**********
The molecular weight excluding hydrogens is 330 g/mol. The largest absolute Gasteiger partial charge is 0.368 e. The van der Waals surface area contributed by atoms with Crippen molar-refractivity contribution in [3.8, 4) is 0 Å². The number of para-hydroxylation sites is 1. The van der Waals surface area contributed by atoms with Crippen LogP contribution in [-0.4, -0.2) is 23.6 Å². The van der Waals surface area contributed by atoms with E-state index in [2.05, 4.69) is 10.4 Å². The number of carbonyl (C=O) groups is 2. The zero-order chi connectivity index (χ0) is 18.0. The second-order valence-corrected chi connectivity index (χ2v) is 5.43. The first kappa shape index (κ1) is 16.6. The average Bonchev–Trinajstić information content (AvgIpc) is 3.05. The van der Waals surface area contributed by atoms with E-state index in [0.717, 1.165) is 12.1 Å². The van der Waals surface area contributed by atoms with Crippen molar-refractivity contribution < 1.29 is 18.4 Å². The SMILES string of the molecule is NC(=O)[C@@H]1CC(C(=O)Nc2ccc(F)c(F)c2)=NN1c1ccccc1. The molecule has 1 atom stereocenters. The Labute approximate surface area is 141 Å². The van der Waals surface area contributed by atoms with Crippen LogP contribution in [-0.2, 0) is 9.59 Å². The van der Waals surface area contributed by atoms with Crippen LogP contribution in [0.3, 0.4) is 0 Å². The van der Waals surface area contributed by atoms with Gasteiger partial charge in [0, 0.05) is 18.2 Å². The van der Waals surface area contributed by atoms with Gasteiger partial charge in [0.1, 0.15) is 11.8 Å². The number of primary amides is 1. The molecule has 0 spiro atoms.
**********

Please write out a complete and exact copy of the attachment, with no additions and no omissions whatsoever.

The molecular weight excluding hydrogens is 330 g/mol. The largest absolute Gasteiger partial charge is 0.368 e. The van der Waals surface area contributed by atoms with Crippen molar-refractivity contribution in [3.8, 4) is 0 Å². The number of para-hydroxylation sites is 1. The van der Waals surface area contributed by atoms with Crippen LogP contribution in [-0.4, -0.2) is 23.6 Å². The van der Waals surface area contributed by atoms with E-state index in [2.05, 4.69) is 10.4 Å². The number of carbonyl (C=O) groups is 2. The zero-order chi connectivity index (χ0) is 18.0. The second-order valence-corrected chi connectivity index (χ2v) is 5.43. The first kappa shape index (κ1) is 16.6. The average Bonchev–Trinajstić information content (AvgIpc) is 3.05. The van der Waals surface area contributed by atoms with E-state index in [0.717, 1.165) is 12.1 Å². The van der Waals surface area contributed by atoms with Crippen molar-refractivity contribution < 1.29 is 18.4 Å². The SMILES string of the molecule is NC(=O)[C@@H]1CC(C(=O)Nc2ccc(F)c(F)c2)=NN1c1ccccc1. The molecule has 1 atom stereocenters. The Labute approximate surface area is 141 Å². The van der Waals surface area contributed by atoms with Crippen LogP contribution in [-0.2, 0) is 9.59 Å². The van der Waals surface area contributed by atoms with Crippen LogP contribution in [0.3, 0.4) is 0 Å². The van der Waals surface area contributed by atoms with Gasteiger partial charge in [0, 0.05) is 18.2 Å². The van der Waals surface area contributed by atoms with Gasteiger partial charge in [0.1, 0.15) is 11.8 Å². The number of primary amides is 1. The molecule has 0 spiro atoms.